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Chicago: Chapman Bros., Publishers


GEORGE EBEY. This gentleman is an honor to the citizenship of Scott County, and no one of its citizens is more worthy of the consideration and veneration in which he is held by all who know him than he, for he is a thoroughly upright, high-minded man, whose life record is without blemish. He represents the industrial interests of Winchester Precinct where he resides as a prosperous farmer and as a successful potter.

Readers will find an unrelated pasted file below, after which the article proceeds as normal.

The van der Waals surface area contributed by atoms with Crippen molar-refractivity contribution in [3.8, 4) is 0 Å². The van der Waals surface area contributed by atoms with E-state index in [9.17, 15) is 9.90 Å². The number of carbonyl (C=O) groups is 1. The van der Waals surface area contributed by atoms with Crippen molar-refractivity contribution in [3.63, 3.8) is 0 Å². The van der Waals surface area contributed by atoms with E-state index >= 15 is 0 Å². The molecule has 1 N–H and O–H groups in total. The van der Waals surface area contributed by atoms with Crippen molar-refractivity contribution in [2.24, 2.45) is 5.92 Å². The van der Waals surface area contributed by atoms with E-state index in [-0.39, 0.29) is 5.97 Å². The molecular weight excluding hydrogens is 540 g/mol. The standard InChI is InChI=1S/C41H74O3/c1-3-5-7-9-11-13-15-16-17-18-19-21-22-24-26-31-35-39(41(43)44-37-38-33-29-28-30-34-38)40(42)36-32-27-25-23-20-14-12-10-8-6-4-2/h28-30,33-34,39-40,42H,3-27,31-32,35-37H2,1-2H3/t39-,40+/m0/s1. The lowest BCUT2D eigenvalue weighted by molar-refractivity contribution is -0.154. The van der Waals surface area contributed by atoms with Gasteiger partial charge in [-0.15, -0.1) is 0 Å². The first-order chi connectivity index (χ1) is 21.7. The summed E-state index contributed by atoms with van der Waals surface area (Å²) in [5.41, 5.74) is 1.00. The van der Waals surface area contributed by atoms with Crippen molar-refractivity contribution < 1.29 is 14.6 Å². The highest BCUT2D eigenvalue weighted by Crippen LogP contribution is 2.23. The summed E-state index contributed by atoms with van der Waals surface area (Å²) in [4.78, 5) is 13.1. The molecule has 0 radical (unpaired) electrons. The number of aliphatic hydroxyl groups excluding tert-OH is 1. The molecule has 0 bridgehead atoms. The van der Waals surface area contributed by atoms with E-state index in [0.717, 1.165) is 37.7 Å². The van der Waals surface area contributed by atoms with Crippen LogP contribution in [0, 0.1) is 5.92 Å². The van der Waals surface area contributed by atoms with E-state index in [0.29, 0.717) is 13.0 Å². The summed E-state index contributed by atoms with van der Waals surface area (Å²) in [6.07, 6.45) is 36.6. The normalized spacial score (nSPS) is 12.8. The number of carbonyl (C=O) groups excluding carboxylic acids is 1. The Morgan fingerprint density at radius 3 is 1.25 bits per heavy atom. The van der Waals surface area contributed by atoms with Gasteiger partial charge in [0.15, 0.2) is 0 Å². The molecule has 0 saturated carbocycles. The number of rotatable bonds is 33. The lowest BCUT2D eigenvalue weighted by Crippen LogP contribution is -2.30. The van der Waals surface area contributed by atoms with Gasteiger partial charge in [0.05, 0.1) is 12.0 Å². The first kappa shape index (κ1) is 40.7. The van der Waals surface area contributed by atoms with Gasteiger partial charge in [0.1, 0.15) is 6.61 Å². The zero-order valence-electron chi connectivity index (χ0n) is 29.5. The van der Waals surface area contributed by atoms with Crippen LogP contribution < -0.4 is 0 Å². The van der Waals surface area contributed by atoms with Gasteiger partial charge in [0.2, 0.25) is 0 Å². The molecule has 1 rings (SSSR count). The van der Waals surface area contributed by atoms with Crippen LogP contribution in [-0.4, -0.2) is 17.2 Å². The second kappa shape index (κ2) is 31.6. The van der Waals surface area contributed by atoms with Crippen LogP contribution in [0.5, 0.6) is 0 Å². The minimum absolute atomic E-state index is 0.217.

Mr. Ebey comes of sturdy Revolutionary stock. His paternal grandfather, a German by birth and descent, emigrating to America in the seventeenth century, cast in his lot with the Colonists, and bravely fought with them for freedom from British rule, and yielded up his life in the cause at the storming of Stony Point. The parents of our subject, George and Mary (Ellebarger) Ebey, were born in Pennsylvania, and married and settled in their native State. The father was a man of good ability, full of ambition and enterprise. He was a millwright, and owned a flour-mill in Pennsylvania, and used to ship his flour on his own boats from his manufactory on the Juniata River to Baltimore. Desirous of making money still faster, he built two vessels, and loading one with flour and the others with castings bought from a foundry on credit, he dispatched them to the Baltimore market. But while going down the Susquehanna River the vessels were run upon a rock near its mouth and wrecked, the pilot having been bribed to do the act, and both vessels with their entire cargo and three of the crew were lost. Mr. Ebey was on board of one of the vessels, and not being able to swim, he lay upon the bow of the sinking boat during that entire March night, and when rescued in the morning was entirely helpless from west, cold, and exposure. This accident was a serious interruption in his hitherto prosperous career, and caused him to sell his property in Pennsylvania, and in 1804 to remove with his family to Ohio. He bought a tract of heavily timbered land in the primeval forests of that State, twelve miles north of Columbus, on the Sciota River, and there entered upon the pioneer task of hewing out a farm. He also engaged in his business as a miller, erecting a saw and grist mill in partnership with Mr. John Sells. He there reared his family until after the sad death of his wife (in 1815) broke up his home - misfortune having once more set its seal upon his financial affairs, as the title to his land was found to be defective and he had to give it up. The mill, however, had been built on his partner's land, so that he did not lose his share of that. He rented a mill near Columbus, and lived there five years, and then, some of his children having married, he broke up housekeeping and lived among them, his death occurring in 1848, at the venerable age of eighty-four years. He and his wife were the parents of eleven children, of whom our subject was the tenth in order of birth. He was born in Ohio Jan. 18, 1811. He received his education in various places, as his brother-in-law, with whom he lived, moved frequently. His father came to Illinois in 1828, and he came with him, and they settled first in Sangamon County, whence our subject made several trips back to Ohio. He had learned the potter's trade from his brother-in-law, and when nineteen years old established himself at that calling, and not having money enough to carry on the business alone, was obliged to work on shares for about three years.